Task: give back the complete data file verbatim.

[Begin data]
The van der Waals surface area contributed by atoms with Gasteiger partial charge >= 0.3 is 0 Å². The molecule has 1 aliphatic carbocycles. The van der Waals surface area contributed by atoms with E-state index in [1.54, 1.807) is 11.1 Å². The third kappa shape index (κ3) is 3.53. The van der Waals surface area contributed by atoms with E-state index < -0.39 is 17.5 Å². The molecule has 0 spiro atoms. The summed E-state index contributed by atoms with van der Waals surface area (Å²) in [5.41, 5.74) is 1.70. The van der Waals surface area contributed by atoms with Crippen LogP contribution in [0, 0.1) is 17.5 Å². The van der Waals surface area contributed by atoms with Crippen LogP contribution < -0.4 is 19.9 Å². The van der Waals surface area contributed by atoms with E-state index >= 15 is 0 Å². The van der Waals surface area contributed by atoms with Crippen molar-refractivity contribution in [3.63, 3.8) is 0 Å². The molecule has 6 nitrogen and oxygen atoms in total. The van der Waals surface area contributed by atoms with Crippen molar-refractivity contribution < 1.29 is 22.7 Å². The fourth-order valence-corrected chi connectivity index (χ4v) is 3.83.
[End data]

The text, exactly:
The van der Waals surface area contributed by atoms with Gasteiger partial charge >= 0.3 is 0 Å². The molecule has 1 aliphatic carbocycles. The van der Waals surface area contributed by atoms with E-state index in [1.54, 1.807) is 11.1 Å². The third kappa shape index (κ3) is 3.53. The van der Waals surface area contributed by atoms with E-state index < -0.39 is 17.5 Å². The molecule has 0 spiro atoms. The summed E-state index contributed by atoms with van der Waals surface area (Å²) in [5.41, 5.74) is 1.70. The van der Waals surface area contributed by atoms with Crippen LogP contribution in [0, 0.1) is 17.5 Å². The van der Waals surface area contributed by atoms with Crippen LogP contribution < -0.4 is 19.9 Å². The van der Waals surface area contributed by atoms with E-state index >= 15 is 0 Å². The van der Waals surface area contributed by atoms with Crippen molar-refractivity contribution in [3.63, 3.8) is 0 Å². The molecule has 6 nitrogen and oxygen atoms in total. The van der Waals surface area contributed by atoms with Crippen molar-refractivity contribution < 1.29 is 22.7 Å². The fourth-order valence-corrected chi connectivity index (χ4v) is 3.83.